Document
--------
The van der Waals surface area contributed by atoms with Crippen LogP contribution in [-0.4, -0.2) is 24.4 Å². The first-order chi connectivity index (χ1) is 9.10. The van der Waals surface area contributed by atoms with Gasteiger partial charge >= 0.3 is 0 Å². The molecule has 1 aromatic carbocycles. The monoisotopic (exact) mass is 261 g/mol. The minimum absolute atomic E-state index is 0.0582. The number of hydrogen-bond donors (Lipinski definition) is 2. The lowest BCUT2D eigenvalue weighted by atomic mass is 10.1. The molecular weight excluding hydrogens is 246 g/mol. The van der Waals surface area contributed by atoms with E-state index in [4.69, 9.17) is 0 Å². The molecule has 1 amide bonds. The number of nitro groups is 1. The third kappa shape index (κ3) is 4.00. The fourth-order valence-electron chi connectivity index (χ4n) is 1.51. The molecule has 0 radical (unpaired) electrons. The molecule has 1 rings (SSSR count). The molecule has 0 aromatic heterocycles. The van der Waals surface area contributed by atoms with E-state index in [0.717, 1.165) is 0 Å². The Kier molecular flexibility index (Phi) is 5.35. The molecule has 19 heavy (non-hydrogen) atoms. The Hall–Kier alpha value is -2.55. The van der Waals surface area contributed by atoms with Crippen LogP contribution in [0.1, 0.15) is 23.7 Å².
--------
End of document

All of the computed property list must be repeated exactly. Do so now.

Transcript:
The van der Waals surface area contributed by atoms with Crippen LogP contribution in [-0.4, -0.2) is 24.4 Å². The first-order chi connectivity index (χ1) is 9.10. The van der Waals surface area contributed by atoms with Gasteiger partial charge >= 0.3 is 0 Å². The molecule has 1 aromatic carbocycles. The monoisotopic (exact) mass is 261 g/mol. The minimum absolute atomic E-state index is 0.0582. The number of hydrogen-bond donors (Lipinski definition) is 2. The lowest BCUT2D eigenvalue weighted by atomic mass is 10.1. The molecular weight excluding hydrogens is 246 g/mol. The van der Waals surface area contributed by atoms with E-state index in [4.69, 9.17) is 0 Å². The molecule has 1 amide bonds. The number of nitro groups is 1. The third kappa shape index (κ3) is 4.00. The fourth-order valence-electron chi connectivity index (χ4n) is 1.51. The molecule has 0 radical (unpaired) electrons. The molecule has 1 rings (SSSR count). The molecule has 0 aromatic heterocycles. The van der Waals surface area contributed by atoms with E-state index in [0.717, 1.165) is 0 Å². The Kier molecular flexibility index (Phi) is 5.35. The molecule has 19 heavy (non-hydrogen) atoms. The Hall–Kier alpha value is -2.55. The van der Waals surface area contributed by atoms with Crippen LogP contribution in [0.1, 0.15) is 23.7 Å².